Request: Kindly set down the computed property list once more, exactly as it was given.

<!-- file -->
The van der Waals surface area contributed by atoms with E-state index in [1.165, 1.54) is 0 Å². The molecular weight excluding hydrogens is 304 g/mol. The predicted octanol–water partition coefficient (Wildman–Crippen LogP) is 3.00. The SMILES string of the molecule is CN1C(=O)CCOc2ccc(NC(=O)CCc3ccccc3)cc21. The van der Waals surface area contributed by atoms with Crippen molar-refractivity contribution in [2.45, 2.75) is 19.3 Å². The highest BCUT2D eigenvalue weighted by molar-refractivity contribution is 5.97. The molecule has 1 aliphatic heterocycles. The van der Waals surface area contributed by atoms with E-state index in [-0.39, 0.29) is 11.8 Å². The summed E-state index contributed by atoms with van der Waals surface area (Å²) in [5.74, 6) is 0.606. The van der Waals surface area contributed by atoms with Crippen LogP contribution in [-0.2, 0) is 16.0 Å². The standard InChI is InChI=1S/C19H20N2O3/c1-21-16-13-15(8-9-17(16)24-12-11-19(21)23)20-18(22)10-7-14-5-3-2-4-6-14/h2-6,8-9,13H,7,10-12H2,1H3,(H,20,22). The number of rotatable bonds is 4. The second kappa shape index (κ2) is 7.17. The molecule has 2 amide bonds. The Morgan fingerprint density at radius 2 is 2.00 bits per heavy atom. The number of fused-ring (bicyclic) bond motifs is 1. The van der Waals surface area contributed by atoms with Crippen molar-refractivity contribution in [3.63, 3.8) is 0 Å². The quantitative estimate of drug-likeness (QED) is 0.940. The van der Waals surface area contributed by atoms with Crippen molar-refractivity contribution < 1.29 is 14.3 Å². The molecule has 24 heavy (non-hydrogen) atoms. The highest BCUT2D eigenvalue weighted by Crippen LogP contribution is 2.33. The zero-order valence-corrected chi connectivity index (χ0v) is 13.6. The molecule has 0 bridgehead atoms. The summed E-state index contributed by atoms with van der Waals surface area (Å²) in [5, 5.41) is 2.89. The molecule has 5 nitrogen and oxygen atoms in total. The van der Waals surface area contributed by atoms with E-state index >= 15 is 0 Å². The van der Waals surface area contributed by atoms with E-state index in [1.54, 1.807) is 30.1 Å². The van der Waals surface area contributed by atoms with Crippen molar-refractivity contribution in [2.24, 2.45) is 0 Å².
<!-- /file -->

The van der Waals surface area contributed by atoms with E-state index in [1.165, 1.54) is 0 Å². The molecular weight excluding hydrogens is 304 g/mol. The predicted octanol–water partition coefficient (Wildman–Crippen LogP) is 3.00. The SMILES string of the molecule is CN1C(=O)CCOc2ccc(NC(=O)CCc3ccccc3)cc21. The van der Waals surface area contributed by atoms with Crippen molar-refractivity contribution in [2.45, 2.75) is 19.3 Å². The highest BCUT2D eigenvalue weighted by molar-refractivity contribution is 5.97. The molecule has 1 aliphatic heterocycles. The van der Waals surface area contributed by atoms with E-state index in [-0.39, 0.29) is 11.8 Å². The summed E-state index contributed by atoms with van der Waals surface area (Å²) in [5.74, 6) is 0.606. The van der Waals surface area contributed by atoms with Crippen LogP contribution in [-0.2, 0) is 16.0 Å². The standard InChI is InChI=1S/C19H20N2O3/c1-21-16-13-15(8-9-17(16)24-12-11-19(21)23)20-18(22)10-7-14-5-3-2-4-6-14/h2-6,8-9,13H,7,10-12H2,1H3,(H,20,22). The number of rotatable bonds is 4. The second kappa shape index (κ2) is 7.17. The molecule has 2 amide bonds. The Morgan fingerprint density at radius 2 is 2.00 bits per heavy atom. The number of fused-ring (bicyclic) bond motifs is 1. The van der Waals surface area contributed by atoms with Crippen molar-refractivity contribution in [3.63, 3.8) is 0 Å². The quantitative estimate of drug-likeness (QED) is 0.940. The van der Waals surface area contributed by atoms with Crippen molar-refractivity contribution < 1.29 is 14.3 Å². The molecule has 24 heavy (non-hydrogen) atoms. The highest BCUT2D eigenvalue weighted by Crippen LogP contribution is 2.33. The zero-order valence-corrected chi connectivity index (χ0v) is 13.6. The molecule has 0 bridgehead atoms. The summed E-state index contributed by atoms with van der Waals surface area (Å²) in [5, 5.41) is 2.89. The molecule has 5 nitrogen and oxygen atoms in total. The van der Waals surface area contributed by atoms with E-state index >= 15 is 0 Å². The van der Waals surface area contributed by atoms with E-state index in [1.54, 1.807) is 30.1 Å². The van der Waals surface area contributed by atoms with Crippen molar-refractivity contribution in [2.24, 2.45) is 0 Å².